The man put her to work straight away, doing illegal logging in the mountains. For the next three or so years, he worked her without mercy. And then he had himself an thought.

Like a human her age, twelve-year-old Nitnoy was physically able to bear children. Also like a human, though, it probably wasn't a great idea at that age. But the man decided he wanted another elephant. And he wanted it to be big and strong.

So he found the biggest, strongest bull elephant he could, and waited until it went into musth. Musth is a state male elephants enter when they are at their sexual and physical peak. Their behavior during this period, when their testosterone levels increase by a factor of ten, has been compared to the aggressiveness that accompanies the abuse of steriods.

The man chained both of Nitnoy's front legs to a tree, so that she couldn't get away. And then he unleashed the musth-maddened bull elephant upon her, confident that he would get his baby.

He was wrong.

What happened that day forever ensured Nitnoy would never bear a child. The bull crushed her hips, gored her with his tusks, and deformed her for life. She will never be the same again. She will never walk without pain, and she will never be a mother. All of this was ordained on that awful day, some eight years ago.

And the man, well, he put her back to work. For the next eight years she was made to pull heavy logs through the jungle, completely alone. She is twenty years old now. The only other elephant she's seen since she was eight is the bull who raped her.

And then Lek heard about her...

Rescue Me

It's as if she knows, somehow.

Nitnoy stumbles clumsily into the village, her owner trailing behind her. He stops at the village edge, but she doesn't. The deformed elephant hobbles towards Halley, Katie, and I where we sit in the bed of the pickup, and then abruptly (and shakily) changes course.

Almost as if, somehow, she knows.

Lek is sitting in one of the huts, which is perched upon stilts a few feet off the ground. Nitnoy walks directly over to that hut and plants herself in front of it. She stands there, her head almost inside the hut, and stares at Lek.

Lek will tell us later that to her, Nitnoy's purpose is clear: she is pleading for her life.

Help me, she is saying. Take me away from all of this. Please save me.

Lek smiled at her, her big eyes filling with tears as she reached out and stroked the elephant's head, hoping that Nitnoy would be able to read her thoughts just as easily: I will help you. I will take you away. I will save you.

Wrap Up

There is so much more to tell, so much that happened after we left the village. But all of that will have to be the subjects of another post, maybe several other posts.

What is important is that right now, as you are reading this, Nitnoy is at Elephant Nature Park. She has befriended landmine victim Malai Thong, and the two of them are now as inseparable as best friends Jokia and Mae Perm are.

With her new life comes another change: Lek has renamed her Medo ("beautiful"). She is happy now, with perhaps another 65 or so years of happiness stretching out before her. With all that has happened, she will never be able to be a mother. But I'm pretty sure that she's going to make one heck of an auntie.

One last note: while at the park, Jessica and I built them a new website. She wrote all the content (except for the News From The Park section), and I did the design and the coding. Now, keep in mind that this website hasn't been officially launched yet, and we've still got a lot of changes to make before it does (and at the moment there are more photos of dogs than elephants in the Photo Gallery).

But if you'd like a sneak peek, visit it at ElephantNatureFoundation.org,* and learn more about this place which has so stolen our hearts.

* That was a long time ago, the current site (which we had nothing to do with) is ElephantNaturePark.org.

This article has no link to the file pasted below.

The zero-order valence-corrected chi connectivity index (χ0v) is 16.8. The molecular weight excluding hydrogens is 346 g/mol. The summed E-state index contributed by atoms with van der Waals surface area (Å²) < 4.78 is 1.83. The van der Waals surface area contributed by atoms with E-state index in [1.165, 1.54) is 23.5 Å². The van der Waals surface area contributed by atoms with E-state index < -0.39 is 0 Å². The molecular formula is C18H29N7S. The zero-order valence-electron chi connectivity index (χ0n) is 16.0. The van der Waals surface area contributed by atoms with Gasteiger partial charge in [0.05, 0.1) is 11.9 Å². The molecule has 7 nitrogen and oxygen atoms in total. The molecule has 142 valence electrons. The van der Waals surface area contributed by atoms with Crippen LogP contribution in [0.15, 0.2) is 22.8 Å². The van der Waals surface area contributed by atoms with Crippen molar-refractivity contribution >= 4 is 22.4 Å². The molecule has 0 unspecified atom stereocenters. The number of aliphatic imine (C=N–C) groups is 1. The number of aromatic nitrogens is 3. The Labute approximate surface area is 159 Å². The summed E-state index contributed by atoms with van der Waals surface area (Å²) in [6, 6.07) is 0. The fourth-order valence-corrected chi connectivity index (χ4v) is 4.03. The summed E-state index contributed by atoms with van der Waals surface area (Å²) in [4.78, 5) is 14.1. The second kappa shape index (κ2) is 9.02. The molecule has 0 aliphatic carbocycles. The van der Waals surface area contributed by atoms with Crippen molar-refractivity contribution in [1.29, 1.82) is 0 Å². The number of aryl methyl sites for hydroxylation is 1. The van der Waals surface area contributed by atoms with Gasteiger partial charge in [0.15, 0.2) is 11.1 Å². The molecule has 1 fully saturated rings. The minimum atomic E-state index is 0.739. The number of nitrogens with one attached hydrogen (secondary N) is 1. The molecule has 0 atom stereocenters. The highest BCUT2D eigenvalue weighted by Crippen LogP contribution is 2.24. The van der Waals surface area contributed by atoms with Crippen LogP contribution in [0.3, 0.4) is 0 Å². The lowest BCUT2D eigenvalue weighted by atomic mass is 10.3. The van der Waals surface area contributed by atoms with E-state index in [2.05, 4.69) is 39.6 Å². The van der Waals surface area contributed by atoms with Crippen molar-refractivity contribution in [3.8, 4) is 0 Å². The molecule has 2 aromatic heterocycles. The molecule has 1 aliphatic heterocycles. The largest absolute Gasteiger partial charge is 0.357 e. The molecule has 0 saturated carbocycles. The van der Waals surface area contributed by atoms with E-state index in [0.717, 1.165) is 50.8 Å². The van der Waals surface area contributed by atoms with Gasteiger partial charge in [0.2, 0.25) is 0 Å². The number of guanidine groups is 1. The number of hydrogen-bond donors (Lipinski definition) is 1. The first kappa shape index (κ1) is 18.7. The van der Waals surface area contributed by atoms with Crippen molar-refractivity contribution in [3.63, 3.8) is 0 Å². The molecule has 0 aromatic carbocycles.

If you enjoyed this story, you might also like these ones:

Nine Photos from Bangkok

Nine Photos from Bangkok

One Year Later

One Year Later

Christmas in Bangkok

Christmas in Bangkok

Tim the hedgehog
August 10, 2006 at 7:44pm
Just a quick note to our readers: two of the last three posts have centered around stories of the horrific abuse Asian elephants experience all too often.

We realize this may have been a bit rough on our readers. So rest assured that we plan to move on to much happier tales starting with our next post. :)

August 10, 2006 at 8:23pm
i'm number one love always woofmeow chirp and binkies
August 11, 2006 at 1:39am
Thanks for taking the time to share with us so much what has obviously been the most important and emotional parts of your trip so far (other than getting engaged).
August 11, 2006 at 8:52am
It's always wonderful to get a post from you two, regardless of whether or not it is sad. Keep it up!
August 11, 2006 at 1:16pm
That one took the wind out of my sails. I know Nitnoy is now in better hands– what an amazing adventure. This *TRULY* has to be the be all, end all of this whole experience for you. It would be mine.
August 12, 2006 at 11:36am
I am humbled and brought to tears, not only for the plight of your large friends but also for the hint that we may lose you two to a wonderful cause.
My daughter saw the new site and said we should go together to experience first hand what you have described.
See, already you've won over two!
August 13, 2006 at 1:01pm
I really want to comment, but there are truly no words… Beautiful is what you've done, what Lek is doing. Commitment, vision, integrity… yes, beautiful.
Paul Reiss
August 20, 2006 at 4:50am
The last few post have been amazing, Words failed me as they do know.
August 22, 2006 at 4:15pm
Medo's history is heart-breaking…thank God for beautiful endings. I was choked up for the full duration of this read and needed a happy thought to finish it off.

You two are incredible.

August 25, 2006 at 3:49am
Whew! I saw your link on the Bootsnall boards, and spent the past week reading about your whole trip (great for passing the time at work!). Glad to finally be caught up on your travels!

Medo really is beautiful! She has such a sadness in her eyes, hopefully that will soon change!

September 13, 2006 at 4:22pm
Missing our hedgehogs! Post again soon!
September 14, 2006 at 1:55pm
We miss you! Thinking of you both. <img src=' style='position:relative;' height='17px' width='17px' />
September 14, 2006 at 4:11pm
You would be surprised if you knew where they are right now…
September 19, 2006 at 1:02pm
Does Klaus know where they are right now perhaps?
Thailand is sounding pretty shaky in the news… *worried face*
Tim the hedgehog
September 19, 2006 at 1:06pm
No worries, we're not in Thailand right now. (We'll reveal where we are very soon, we promise.)

*worries about friends in Thailand*

September 20, 2006 at 8:18pm
Aha, you ARE around! Love to you both.
December 19, 2006 at 6:17pm
Good for you two.
These mammals make us truely think about what we are doing to this poor little planet.